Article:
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When more than 200 graduates from South Florida State College (SFSC) walk down the aisles of the Theatre for Performing Arts, May 7, to receive their diplomas, one candidate will celebrate not merely the end of a 10-year pursuit but that she is walking, period.
Teresa McGovern, 47, was told that she only had an 80 percent chance of ever walking again after suffering a spinal injury in 2011. Her journey to completing her Bachelor of Applied Science in Supervision and Management (B.A.S.) degree has been an exceptionally difficult one while overcoming spinal surgeries, uterine cancer, fibromyalgia, and several health setbacks. Because of her stubbornness and determination, it didn’t stop her from living her life.
When she graduated from Fort Myers high school in 1986, she planned to go to college, but her focus changed to children, work, family passing, and health issues.
After finding out she could not return to the job she once loved due to health concerns, she knew exactly what she wanted to do. As a mother of three and grandmother of five, McGovern set out to be the first in her family to earn a college degree.
“It’s a huge deal to me,” McGovern said. “I’d like it to encourage my family and let them and others know that it’s never too late to go back to college or to do whatever you want to do. It doesn’t matter what age you are, if you have the desire you can do it. The only person stopping you is yourself. Don’t let age or circumstances be an obstacle.”
This attitude helped McGovern rise to the top of her class with a 4.0 grade point average; to become a board member of SFSC’s Phi Beta Lambda (PBL) and the African American Association (AAA); to serve as a tutor for SFSC’s TRiO program, to be selected for the national honor society of two-year colleges, Phi Theta Kappa (PTK); and to be inducted into the inaugural class of SFSC’s national honor society for bachelor students, the International Society of Baccalaureate Scholars (ISBS).
She shared that concentrating on a bachelor’s degree this late in life wasn’t the easiest, however she received considerable assistance and advice from SFSC faculty and staff.
“Sometimes being able to talk to my instructor whenever I needed to about whatever’s affecting me made the biggest difference,” McGovern said. “The students are not just a number here. These professors open their hearts to students and make us feel as if we are a part of their family. They don’t do this because they have to, but because they want to.”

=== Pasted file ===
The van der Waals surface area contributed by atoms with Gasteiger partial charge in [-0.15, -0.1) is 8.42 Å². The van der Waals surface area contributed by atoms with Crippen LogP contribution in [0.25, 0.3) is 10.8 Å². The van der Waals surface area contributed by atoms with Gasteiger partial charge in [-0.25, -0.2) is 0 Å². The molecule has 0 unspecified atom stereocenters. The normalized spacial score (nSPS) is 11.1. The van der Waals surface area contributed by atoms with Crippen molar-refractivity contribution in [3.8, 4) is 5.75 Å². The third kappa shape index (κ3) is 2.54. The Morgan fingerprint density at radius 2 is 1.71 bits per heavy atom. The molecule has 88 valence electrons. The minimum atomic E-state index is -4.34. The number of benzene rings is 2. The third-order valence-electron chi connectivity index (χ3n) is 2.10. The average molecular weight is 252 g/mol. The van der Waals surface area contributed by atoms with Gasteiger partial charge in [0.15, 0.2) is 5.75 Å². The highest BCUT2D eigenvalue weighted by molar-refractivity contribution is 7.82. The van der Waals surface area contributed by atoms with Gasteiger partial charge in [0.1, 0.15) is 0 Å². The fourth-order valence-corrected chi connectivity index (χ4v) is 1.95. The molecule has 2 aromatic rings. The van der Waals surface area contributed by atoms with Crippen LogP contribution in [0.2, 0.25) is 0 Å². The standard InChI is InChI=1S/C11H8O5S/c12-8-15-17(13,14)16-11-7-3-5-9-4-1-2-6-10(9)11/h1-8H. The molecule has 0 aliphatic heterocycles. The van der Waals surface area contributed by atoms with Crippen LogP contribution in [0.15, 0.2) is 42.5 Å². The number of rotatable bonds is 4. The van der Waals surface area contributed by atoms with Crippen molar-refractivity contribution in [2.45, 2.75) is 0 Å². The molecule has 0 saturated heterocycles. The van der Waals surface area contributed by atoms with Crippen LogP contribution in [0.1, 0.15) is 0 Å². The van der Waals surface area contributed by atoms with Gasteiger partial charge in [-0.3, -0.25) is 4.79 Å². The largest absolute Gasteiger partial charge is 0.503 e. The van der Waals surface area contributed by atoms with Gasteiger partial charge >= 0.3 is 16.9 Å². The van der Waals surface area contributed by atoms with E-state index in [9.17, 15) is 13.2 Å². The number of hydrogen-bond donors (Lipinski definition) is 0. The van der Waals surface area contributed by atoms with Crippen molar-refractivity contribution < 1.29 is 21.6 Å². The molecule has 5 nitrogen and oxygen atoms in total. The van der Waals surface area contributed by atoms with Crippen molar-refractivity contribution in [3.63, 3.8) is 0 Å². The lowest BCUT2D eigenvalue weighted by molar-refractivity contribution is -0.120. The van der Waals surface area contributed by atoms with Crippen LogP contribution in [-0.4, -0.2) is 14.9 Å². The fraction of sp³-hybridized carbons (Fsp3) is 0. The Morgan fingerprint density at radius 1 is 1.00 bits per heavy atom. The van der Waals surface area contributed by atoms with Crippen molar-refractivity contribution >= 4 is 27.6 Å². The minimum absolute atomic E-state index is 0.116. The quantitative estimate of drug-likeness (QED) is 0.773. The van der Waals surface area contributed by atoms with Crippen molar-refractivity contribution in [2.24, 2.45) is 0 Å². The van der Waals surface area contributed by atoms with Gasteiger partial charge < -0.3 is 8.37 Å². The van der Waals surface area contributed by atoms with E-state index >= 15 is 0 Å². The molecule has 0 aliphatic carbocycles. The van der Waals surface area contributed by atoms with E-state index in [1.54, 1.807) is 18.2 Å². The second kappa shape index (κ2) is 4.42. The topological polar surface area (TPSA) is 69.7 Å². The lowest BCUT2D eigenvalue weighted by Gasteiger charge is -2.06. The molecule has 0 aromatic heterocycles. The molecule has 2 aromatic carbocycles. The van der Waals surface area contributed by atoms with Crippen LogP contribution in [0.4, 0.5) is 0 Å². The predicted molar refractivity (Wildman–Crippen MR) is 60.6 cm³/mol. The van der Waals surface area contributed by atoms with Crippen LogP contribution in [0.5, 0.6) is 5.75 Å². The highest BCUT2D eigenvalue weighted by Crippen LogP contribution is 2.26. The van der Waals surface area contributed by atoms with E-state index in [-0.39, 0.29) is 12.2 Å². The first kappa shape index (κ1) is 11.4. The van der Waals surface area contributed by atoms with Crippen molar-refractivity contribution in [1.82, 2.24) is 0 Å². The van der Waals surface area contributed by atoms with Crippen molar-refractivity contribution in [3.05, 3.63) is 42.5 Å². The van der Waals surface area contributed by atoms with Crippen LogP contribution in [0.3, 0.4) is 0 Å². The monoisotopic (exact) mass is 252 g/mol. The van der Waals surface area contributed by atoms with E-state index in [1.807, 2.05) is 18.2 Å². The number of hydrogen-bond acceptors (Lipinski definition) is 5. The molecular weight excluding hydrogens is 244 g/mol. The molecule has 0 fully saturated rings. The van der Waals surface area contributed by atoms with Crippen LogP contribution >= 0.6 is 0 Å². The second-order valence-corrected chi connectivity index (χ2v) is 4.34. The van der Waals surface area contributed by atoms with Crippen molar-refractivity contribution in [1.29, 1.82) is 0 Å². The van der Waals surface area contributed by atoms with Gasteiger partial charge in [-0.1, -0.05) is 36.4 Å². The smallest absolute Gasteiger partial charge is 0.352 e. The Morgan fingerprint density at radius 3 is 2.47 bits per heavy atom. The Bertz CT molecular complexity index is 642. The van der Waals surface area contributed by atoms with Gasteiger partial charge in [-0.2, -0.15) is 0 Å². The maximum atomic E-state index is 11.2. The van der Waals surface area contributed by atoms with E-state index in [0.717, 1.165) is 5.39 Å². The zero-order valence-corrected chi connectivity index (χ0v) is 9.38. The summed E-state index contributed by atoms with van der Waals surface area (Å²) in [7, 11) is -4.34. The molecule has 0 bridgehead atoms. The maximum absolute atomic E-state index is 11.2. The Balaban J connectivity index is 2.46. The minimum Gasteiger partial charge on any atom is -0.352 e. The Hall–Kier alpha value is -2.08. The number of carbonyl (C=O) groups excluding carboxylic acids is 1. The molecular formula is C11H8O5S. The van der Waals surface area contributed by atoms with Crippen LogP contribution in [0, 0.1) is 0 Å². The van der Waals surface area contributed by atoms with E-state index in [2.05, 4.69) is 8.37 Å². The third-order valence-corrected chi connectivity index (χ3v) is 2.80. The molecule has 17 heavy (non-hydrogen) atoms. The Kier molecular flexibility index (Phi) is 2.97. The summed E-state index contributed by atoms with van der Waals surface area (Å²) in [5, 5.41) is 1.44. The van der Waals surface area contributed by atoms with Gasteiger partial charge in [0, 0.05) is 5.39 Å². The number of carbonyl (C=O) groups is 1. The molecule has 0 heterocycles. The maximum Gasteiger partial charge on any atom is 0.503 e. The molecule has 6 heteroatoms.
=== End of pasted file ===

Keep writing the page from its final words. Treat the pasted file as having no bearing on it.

“Teresa is one of the hardest working students I have known,” said Adam Martin, PBL advisor and instructor in SFSC’s B.A.S. program. “When she sets a goal for herself, she doesn’t let anything get in her way of accomplishing the task. Her achievements in Phi Beta Lambda and relentless fundraising will be missed. I wish her all the best and know she will accomplish anything she puts her mind to.”
College has forever changed McGovern’s viewpoint on life. She will forever look at people and circumstances more critically, strategically, and comprehensively. She only hopes that her journey will inspire and motivate her own family members to pursue a college education so they can go anywhere they want to in life.
“Dr. Tina Cardenas, lead instructor, SFSC’s B.A.S. program, really pushed me to see the light at the end of the tunnel and believe that no matter what age I am I can do this,” McGovern said. “If it wasn’t for her compassion and other instructors alike, my classmates and I wouldn’t have the knowledge and capabilities we have today.”
She will definitely miss all the extraordinary people she’s gotten to know along the way at SFSC and the place she’s grown to love. Graduation may be sad time for McGovern because another part of her journey is coming to an end, but she’s eager and optimistic for a new chapter of her life to start.
It is during difficult times, she said, that she is reminded of the true value of her education and the reason why she pursued it in the first place. McGovern says she really has her husband Duilio to thank for where she is today.
“Until recently, I never really shared with my husband how much of an inspiration he is to me,” McGovern said. “I wanted him to know that he has truly been the biggest supporter and motivator in my pursuit to reaching my goals. Living with polio hasn’t been the easiest journey for him, but he is the strongest person I know. He took one word out of my vocabulary, and that word is ‘can’t’.”
Just ten years ago, McGovern would have never thought such an achievement possible. Yet, the very quest of her degree provided the inspiration to keep going. Despite her sacrifices and daily struggles, she believes that one day, her children and grandchildren will have unlimited opportunities they may not have experienced otherwise.
“If there is one lesson I would pass along, it is that when you are struggling, take one step at a time,” McGovern says. “You can do it, you just have to do it slowly, and plan everything out. Cause if you don’t do it, you’re only hurting yourself.”
After finishing her bachelor’s this May, McGovern plans to pursue a master’s degree and a doctorate in business. She ultimately hopes to return to Highlands County and come back to teach at her favorite college, SFSC.
SFSC’s Spring Commencement ceremony will be held Thursday, May 7, 6:45 p.m., in the SFSC Theatre for the Performing Arts, Highlands Campus.